Some people are more susceptible to being bitten by dogs than others simply because they are not adept at reading dogs' pre-attack body language.
Any animal with teeth can bite, and that includes a friendly little floof gamboling about your ankles. However, it's also true that certain dogs have more of a propensity to bite, either because of inherent traits from breeding or ill-treatment by other humans.
Read on to learn how to correctly interpret canine behavior to make yourself less likely to be a victim of a dog-bite attack.
Growling is their early warning system
A growling dog is sending you a clear and unequivocal message -- "stay away!" Ignoring this obvious signal, as young children might, can end very badly.
But dogs who have been physically or verbally corrected for their barks and growls may suppress growls and transition straight into attack mode. Still, there are usually other signs that a dog is about to attack.
Beware of the whites of their eyes
When a dog shows "whale eyes," i.e., exposing the white sclera portion of their eyeballs, they are expressing their discomfort with a situation. This often happens when a dog is firmly embraced, as they don't like to be constrained by human hugs.
Eye contact, in particular, is a sign of either dominance or submission. Submissive dogs cast their eyes down or sideways, while dominant dogs use direct eye contact to communicate their willingness to challenge a person or other animal.
Tails it is
A wagging tail is not a universal sign of a friendly dog. Stiffly wagging tails can be a pre-attack controlled energy release for dogs.
Dogs that are about to attack also tend to make themselves appear as physically prominent as possible. Their ears will prick up and they will widen their stances by spreading out their paws and thrusting out their chests.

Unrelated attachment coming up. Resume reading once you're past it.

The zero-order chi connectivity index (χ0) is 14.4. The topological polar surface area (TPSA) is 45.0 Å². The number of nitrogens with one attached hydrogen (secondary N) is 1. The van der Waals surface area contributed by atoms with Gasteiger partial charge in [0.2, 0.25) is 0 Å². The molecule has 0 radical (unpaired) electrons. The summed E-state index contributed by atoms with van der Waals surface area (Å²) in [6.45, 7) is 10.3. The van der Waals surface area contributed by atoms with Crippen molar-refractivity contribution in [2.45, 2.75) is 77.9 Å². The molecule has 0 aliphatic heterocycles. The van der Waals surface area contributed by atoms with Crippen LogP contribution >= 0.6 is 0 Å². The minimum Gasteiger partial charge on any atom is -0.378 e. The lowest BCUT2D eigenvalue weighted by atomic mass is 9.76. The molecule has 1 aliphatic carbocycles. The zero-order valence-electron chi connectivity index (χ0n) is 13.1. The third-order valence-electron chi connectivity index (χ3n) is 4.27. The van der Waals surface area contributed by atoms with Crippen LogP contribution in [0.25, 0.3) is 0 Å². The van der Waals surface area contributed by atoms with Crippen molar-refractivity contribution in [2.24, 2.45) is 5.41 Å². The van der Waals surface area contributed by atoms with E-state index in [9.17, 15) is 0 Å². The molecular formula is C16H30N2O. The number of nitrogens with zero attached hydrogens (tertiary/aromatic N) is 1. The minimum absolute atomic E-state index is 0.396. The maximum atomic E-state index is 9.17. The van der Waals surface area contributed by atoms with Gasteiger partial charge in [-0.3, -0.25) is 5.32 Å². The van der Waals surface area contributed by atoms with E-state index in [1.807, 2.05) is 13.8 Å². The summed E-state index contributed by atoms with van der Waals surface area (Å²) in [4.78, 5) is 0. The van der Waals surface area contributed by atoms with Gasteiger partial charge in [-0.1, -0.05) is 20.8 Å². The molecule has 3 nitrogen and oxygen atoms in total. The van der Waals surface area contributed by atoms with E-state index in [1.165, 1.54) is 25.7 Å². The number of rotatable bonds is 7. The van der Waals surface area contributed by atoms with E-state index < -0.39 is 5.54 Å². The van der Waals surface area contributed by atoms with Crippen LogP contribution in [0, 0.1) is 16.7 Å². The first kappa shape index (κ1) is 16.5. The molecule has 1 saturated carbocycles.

Last chance warning
Dogs often go to great lengths to avoid biting. But if a dog snarls its lip and begins a low, rumbling growl, this is your final opportunity to avoid being bitten. Looking away from the dog and slowly backing away can convey that you are no longer a threat, and thus, there is no need to attack.
Interacting with dogs
Many dog bites occur because people (especially youngsters) don't know how to properly interact with dogs. The following tips may help you avoid an attack:
- Crouch to their level. Dogs are threatened when strangers tower over them. If you need to approach a strange dog, come down to its level to appear less threatening.
- Extend hand palm up. To dogs -- as well as humans -- a hand raised palm down is perceived as a threat, whereas a palms-up gesture is seen as supplication.
- Lower your voice. Loud, high-pitched noises or screams frighten nervous dogs and could set off an attack. Speak calmly in low tones to dogs that appear frightened or skittish.
When dogs attack
Unfortunately, not all situations with aggressive dogs can be that easily defused. Here are some things to do to protect yourself if a dog lunges at you.
- Give it something else to bite. Doesn't matter what -- your purse, backpack, umbrella or grocery bag. Anything to get the dog to clamp down on something besides your body parts.
- Protect face and fingers. These two areas of the body are particularly vulnerable to devastating dog bites. Curling your hands into tight fists and covering your face with your arms can offer some protection.
- Seek immediate medical treatment. Dog bites can cause terrible infections. It's an old wives' tale that dogs have clean mouths. If you don't know the history of the dog that bit you and it cannot be captured, it may even be necessary to start rabies shots.
If you were bitten by a dog, you may be able to file a claim for compensation.